Poignantly this week, he likened Presidential Advisory Council( PAC)member and owner of Sakunda holdings Kudakwashe Tagwirei to the Biblical ‘Peter’ for sprucing up Arundel Clinic in upmarket Harare to the tune of US$ 2,8 million and eventually giving it to government for public use.
Tagwirei and the President are reported to be buddies, which in any case is normal, we don’t really choose who we befriend neither. It all boils down to a chemistry.
But for a whole President to go to town extolling a mortal man to the blessed High Heavens given their circumstances smells of ulterior motive.
The refurbished clinic reportedly was meant for the top government chefs. Their medical tourism into the Orient has been curtailed when most countries closed off borders to non-citizens.
However, the clinic is said to be free to anybody infected with C-19 and that remains to be seen.
The President sounds detached, lacks sincerity and involvement in what he says. To me it feels he gives speeches because it is a job he does for money, not that he enjoys and is committed to it, but because there is no choice. It appears he does it out of a responsibility to feed his family, accrue wealth and status.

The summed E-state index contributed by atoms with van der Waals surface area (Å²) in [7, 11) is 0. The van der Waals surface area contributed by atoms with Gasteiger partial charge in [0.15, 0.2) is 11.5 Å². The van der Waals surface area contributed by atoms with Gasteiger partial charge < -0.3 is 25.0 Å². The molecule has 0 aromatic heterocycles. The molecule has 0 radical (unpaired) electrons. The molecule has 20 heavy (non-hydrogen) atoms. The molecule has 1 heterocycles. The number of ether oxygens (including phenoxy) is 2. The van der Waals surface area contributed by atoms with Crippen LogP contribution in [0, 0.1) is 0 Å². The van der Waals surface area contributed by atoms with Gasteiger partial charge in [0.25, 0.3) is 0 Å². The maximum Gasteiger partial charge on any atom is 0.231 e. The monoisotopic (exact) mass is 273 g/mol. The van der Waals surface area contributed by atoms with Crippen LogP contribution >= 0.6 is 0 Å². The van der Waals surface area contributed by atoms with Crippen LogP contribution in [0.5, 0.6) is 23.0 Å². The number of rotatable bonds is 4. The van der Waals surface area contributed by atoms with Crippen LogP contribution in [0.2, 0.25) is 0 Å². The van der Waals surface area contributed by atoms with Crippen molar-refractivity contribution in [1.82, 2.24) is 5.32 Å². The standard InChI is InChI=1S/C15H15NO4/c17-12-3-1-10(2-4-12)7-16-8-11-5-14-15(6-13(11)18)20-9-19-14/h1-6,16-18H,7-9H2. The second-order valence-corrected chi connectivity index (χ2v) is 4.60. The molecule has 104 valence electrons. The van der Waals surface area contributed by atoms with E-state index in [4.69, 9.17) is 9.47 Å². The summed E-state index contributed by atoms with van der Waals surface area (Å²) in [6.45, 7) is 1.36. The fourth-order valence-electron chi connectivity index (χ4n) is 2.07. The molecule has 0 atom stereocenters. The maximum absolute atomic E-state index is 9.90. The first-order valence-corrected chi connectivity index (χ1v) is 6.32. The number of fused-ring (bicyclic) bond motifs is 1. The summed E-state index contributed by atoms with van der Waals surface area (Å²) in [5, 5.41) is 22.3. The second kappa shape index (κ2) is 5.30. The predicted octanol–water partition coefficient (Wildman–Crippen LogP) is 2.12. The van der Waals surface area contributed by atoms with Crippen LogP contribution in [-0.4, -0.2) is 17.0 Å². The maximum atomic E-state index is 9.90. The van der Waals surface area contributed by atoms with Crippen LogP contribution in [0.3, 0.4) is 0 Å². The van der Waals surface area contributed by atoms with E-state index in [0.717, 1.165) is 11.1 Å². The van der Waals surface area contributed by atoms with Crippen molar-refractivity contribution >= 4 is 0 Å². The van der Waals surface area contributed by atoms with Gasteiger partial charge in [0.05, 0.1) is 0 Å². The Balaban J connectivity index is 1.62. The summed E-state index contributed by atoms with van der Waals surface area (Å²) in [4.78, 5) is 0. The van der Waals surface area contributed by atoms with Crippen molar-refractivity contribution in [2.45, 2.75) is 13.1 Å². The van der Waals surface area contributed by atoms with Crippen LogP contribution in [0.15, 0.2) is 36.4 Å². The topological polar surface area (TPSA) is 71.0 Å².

Leadership has never been based on that. It’s from the heart. Leadership is an action not a position.
President Munangagwa sounds no different from the all-powerful coterie of military officers in Zim who would gladly bark orders to juniors back into battle.
His tone is profoundly exaggerated and admittedly, we all cannot be sleek and smooth as newsreaders on commercial radio.
The Presidential Communications department is missing in action.The man needs help in public speaking.
Nonetheless, for a lawyer who was educated at the University of Zambia Law School in 1975 well before the school was even registered, it’s understandable.
At a time the nation is tense in fear of coronavirus, vendors are having their markert stalls destroyed. This has happened in Mbare even on Independence Day, 18 April spreading like a ball of fire to Glen View, Glen Norah, Machipisa, Chitungwiza and outlying areas like Kwekwe. It is heartless and it is a war on the survival of thousands in a highly informal economy.
The were reports of 65 returnees from UK send of to dilapidated Belvedere Teachers College initially with no running water. It took a concerted and highly publicized gatvol by returnees for a high powered delegation by government officials to correct the anomaly. The callousness shown and shameful disregard for human rights says it all.
A nation reveals itself by the leaders, it’s heroes, the man it honours. President Munangagwa is the face of Zimbabwe.
Coronavirus for some has become a time for astute leadership. Some have banked immense political capital by being hands on and for the people. Others see it is a fat chance for showboating, rhetoric and political posturing. For the African electorate, it is time to take a hard look at ourselves and see ways to remove the chaff from the grain.
Josiah Mucharowana is a media graduate and writes in his own capacity.